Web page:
Kanye West is undeniably one of the most influential musicians ever, but after claiming to have invented every style of music, even some of his rap peers have become skeptical.

On March 15, Ye and Ty Dolla $ign sat down for an interview with radio host Big Boy to discuss their new Vultures 1 album. At one point, Ye stated that every style of music from the last two decades was created by him.

“I done invented every style of music of the past 20 years,” Kanye boasted below. “I created Weeknd genre, [Travis Scott], Drake. I’ma go ahead and say it, with all love, Future and [Young] Thug also because the Auto-Tune album, 808s [& Heartbreak].”

The comments inevitably led to a broader conversation online about Kanye’s wide-ranging influence on music. While his impact is undeniable, a few people took issue with a braggadocious flex as big as this.

“NOT ALL GENRES NOT EVERY STYLE,” Boosie Badazz argued on X, formerly known as Twitter, on March 16. “NOT BOOSIE MUSIC.”

Additionally, Ye’s Kids See Ghost collaborator Kid Cudi cryptically pushed back at his colleague’s assertion, citing a Wikipedia entry in which Ye said Cudder inspired the sound of his 808s & Heartbreak.

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So the question remains: Did Kanye West invent every musical style? Online, fans began debating Ye’s influence on musical “genres”—but Ye never said genre. On a literal level, the answer is obviously, no. Kanye did not invent dubstep, Afrobeats, drill, Latin trap and any number of genres that have popped up since he stepped onto the scene 20 years ago. However, he did change rap’s relationship to commercial music as a whole.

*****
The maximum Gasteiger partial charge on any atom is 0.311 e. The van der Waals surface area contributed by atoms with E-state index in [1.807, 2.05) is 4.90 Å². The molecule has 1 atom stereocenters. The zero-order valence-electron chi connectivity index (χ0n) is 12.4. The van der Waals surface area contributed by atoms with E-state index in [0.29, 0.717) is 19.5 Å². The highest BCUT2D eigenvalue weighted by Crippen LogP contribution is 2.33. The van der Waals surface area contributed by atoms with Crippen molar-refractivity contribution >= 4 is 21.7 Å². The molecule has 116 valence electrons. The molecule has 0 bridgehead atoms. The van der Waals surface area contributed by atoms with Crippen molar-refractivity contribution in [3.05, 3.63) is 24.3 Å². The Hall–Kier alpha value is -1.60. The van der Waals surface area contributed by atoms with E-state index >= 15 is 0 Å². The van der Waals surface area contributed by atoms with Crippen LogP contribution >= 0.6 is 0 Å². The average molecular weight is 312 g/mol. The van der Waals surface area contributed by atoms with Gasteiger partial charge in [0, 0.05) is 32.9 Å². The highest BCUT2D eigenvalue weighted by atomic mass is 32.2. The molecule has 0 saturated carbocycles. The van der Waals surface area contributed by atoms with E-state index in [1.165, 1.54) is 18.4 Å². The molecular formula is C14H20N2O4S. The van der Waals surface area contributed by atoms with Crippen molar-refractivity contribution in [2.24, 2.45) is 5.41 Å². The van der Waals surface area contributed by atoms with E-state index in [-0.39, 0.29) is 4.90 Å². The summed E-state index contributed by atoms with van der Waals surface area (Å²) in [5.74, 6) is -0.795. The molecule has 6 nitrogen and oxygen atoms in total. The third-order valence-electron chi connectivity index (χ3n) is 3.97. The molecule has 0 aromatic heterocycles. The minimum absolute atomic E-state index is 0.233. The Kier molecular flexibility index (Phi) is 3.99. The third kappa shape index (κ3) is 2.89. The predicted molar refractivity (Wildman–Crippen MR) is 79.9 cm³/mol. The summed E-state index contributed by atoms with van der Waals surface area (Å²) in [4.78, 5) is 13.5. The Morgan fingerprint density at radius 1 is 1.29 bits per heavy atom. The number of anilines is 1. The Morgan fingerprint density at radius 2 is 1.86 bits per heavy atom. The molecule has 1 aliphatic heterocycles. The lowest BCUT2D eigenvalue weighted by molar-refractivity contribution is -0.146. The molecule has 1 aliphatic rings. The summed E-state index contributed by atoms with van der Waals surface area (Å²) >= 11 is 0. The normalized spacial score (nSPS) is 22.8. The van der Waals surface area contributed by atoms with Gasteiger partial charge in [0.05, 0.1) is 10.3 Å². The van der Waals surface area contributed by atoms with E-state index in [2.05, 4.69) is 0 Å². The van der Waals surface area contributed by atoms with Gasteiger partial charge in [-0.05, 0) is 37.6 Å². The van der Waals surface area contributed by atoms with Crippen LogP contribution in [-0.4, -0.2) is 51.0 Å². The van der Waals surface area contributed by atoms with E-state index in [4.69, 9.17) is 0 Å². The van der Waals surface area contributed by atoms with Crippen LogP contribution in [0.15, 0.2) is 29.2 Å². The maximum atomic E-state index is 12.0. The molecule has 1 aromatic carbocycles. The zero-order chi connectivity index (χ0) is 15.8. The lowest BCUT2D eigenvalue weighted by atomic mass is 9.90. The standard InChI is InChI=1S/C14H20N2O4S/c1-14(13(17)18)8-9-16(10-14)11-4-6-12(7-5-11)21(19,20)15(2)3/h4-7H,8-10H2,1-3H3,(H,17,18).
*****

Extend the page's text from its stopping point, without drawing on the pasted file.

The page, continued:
Ye’s 2004 debut album The College Dropout shifted hip-hop production towards a choppier, more sample-based sound that would later go on to be the norm in rap. He also became known for his “Chipmunk Soul” approach of pitching everything up, a technique that would become tried-and-true for rappers like Drake, J. Cole and Chance The Rapper. One year later, on Late Registration, Ye’s experimentation with R&B and G-Funk then changed rap’s accessibility to the Billboard charts, as “Gold Digger” dominated the No. 1 spot on the Billboard Hot 100 chart for 10 consecutive weeks.

By 2007, Ye sought to close the gap between his commercial sound and “stadium status,” as he later flexed on Graduation‘s “Big Brother.” His flips of Daft Punk on “Stronger,” and enlisting certified pop stars like Coldplay’s Chris Martin on “Homecoming” closed that gap easily. The EDM underbelly of Graduation would go on to shape the sound of popular music and inspire a slew of other artists to include more electronic music in their work.

From Childish Gambino and Wale to The Weeknd, the list of inspired singers and songwriters just from those first three albums alone could go on and on. Not to mention, Ye’s beloved magnum opus My Beautiful Dark Twisted Fantasy was still a good three years away, and Yeezus’ boundary-breaking industrial rock dabblings hadn’t hit the airwaves yet.

But Ye was right in honing in on 808s & Heartbreak in his Big Boy interview, his somber auto-tuned pop album that took everyone by surprise in 2008. While auto-tune up until that point had mostly been used as a tool to create party music, a la T-Pain, Ye used the alterations in his voice to tap into his grief. It’s hard to name one rapper today who doesn’t at some point rely on auto-tune to croon to a distant lover, or reflect on their trauma.

Yes, Ye really is one of the most important musicians in human history, and his molding of popular music, (and possibly even gospel music with Jesus Is King in 2019), is undisputed. With that being said, it’s way cooler to just let history speak for itself, and it seems reductive to put all that praise on himself considering artists like Travis Scott, Daft Punk and Kid Cudi worked so closely with him to make some of his best work. Overall though, this all just makes it harder to watch Ye’s anti-Semitic and racist antics dilute his legacy.

Read More: Kanye West Sues YesJulz for $8 Million

Watch Kanye West and Ty Dolla $ign’s interview with Big Boy below.

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Author: Mackenzie Cummings-Grady
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